In the context of the rise of Corbyn and Sanders and the rise of left-wing populist movements like Syriza in Greece and Podemos in Spain, this article asks, through an engagement with Chantal Mouffe’s writings on left-wing populism, whether there can be a left-wing populism in India that can counter the right-wing populism of the Bharatiya Janata Party. The article explores the conditions for a “populist situation” that exist in India at present.
Tag: Indian Left
Sacrifice and who sacrificed how much is a dominant trope in discussions within (largely urban) left organisations. As experience suggests, it is usually invoked to sideline important self-reflections. Priya Ranjan problematizes the notion of ‘sacrifice’ in the revolutionary discourse.
Dalit students talk not only of their social alienation in these elite spaces, but of their intellectual alienation. Why is it that we do not use moments like this to reflect on the very nature of our social sciences? Why is our academic and intellectual culture such that, despite writing of subaltern subjects, social stratification, caste, nationalism, resistance and oppression, it is not able to speak to a section of students in the class?
Come Wednesday night, Jawaharlal Nehru University in the country’s capital will witness another session of the much awaited presidential debates. If the analyses and estimations from last year’s elections – which said that Kanhaiya Kumar’s speech swept all the floating votes toward his favour – are anything to go by, the night of the debate indeed is not a mere spectacle of wit, oratory and rhetoric, but also serious electioneering. But, this year’s elections look riveting and engrossing for another reason—the clear emergence of the Birsa Ambedkar Phule Students’ Association (BAPSA) as a force that has been systematically sussing out and exposing the casteism practiced by the Indian Left, particularly the parliamentary Left parties. With its call for the unity of the bahujan on a platform of ‘shared reality of different oppressions’, BAPSA is hoping to scrape together all such votes that have not been represented and respected by the erstwhile Unions.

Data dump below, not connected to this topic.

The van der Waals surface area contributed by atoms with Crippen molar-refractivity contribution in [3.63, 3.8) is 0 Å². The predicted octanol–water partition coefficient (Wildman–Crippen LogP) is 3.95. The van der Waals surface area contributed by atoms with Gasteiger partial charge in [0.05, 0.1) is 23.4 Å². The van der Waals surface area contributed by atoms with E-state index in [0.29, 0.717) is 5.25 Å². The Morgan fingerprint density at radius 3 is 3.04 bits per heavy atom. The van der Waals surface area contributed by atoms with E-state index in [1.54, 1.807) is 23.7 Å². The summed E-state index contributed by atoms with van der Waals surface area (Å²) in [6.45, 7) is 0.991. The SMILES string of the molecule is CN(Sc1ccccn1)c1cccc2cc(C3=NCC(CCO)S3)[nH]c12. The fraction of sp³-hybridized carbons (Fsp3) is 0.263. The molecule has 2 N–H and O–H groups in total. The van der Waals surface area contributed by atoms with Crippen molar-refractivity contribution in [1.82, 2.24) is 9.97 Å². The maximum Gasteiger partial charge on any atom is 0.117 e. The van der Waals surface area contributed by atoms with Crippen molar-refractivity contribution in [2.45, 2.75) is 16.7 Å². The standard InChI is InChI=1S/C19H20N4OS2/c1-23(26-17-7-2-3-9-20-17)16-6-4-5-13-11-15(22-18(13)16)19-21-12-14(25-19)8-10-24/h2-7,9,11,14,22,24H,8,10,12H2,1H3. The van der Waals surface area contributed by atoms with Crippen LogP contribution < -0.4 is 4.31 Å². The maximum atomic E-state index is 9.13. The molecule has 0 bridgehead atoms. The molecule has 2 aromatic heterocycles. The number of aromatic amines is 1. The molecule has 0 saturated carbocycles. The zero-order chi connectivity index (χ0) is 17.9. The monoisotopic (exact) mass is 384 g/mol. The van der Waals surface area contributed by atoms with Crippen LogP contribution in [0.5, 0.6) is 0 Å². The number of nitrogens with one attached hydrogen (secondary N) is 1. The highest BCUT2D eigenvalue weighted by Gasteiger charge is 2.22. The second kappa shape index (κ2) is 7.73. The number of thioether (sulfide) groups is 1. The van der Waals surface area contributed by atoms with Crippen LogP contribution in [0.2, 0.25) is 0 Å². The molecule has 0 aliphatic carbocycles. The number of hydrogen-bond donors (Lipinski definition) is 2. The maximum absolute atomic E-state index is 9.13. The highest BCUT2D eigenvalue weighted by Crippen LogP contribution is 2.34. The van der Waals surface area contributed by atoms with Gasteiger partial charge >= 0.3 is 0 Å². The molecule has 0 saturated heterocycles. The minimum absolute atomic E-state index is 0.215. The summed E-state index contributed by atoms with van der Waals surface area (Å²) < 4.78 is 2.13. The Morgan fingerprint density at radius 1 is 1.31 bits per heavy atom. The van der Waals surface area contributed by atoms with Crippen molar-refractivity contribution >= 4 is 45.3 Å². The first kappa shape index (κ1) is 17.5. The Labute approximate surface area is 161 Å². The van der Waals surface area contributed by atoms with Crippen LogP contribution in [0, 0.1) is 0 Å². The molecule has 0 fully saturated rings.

September 2, 2016 will see one of the largest coordinated labour strikes ever in India, possibly in the world. Trade unions cutting across political affiliations will shut down key sectors of the Indian economy against the pro-corporate anti labour Modi Government
Newsclick spoke with trade union leaders on the reasons for the strike and their plans beyond Sep 2.
The Left has always and probably will always be powerful in the realm of ideas. But this is not good enough
We have to acknowledge that the Dalits and other marginal groups have a more intense and nuanced understanding of the rules of Indian politics than the left-liberal intelligentsia. The latter’s pragmatism, we might say, has led to their failure in even understanding what constitutes Dalit politics.
The fear of criticism breaking solidarity is an enveloped fear; well cushioned in caste hierarchies and privileges. It is an arm chair fear, resulting from the fear of doing the boring but radical work of patiently explaining, convincing and converging.
We have heard a variety of opinions from the Left about the events surrounding JNU, Kanhaiya, Umar and Anirban, the Patiala House assault etcetera. Our…
the national/anti-national debate has some relevance to it only when the informed Indian citizenry, and particularly its progressive opinion makers, learn to be sensitive to the plight of its oppressed people; learn to treat the Dalits and other marginal communities with dignity, not as favour, but as their genuine human right; accept the Indian Muslims as a people, who do not always need to put up a ‘progressive’ stance; and allow the Kashmiris their legitimate right to determine their political future,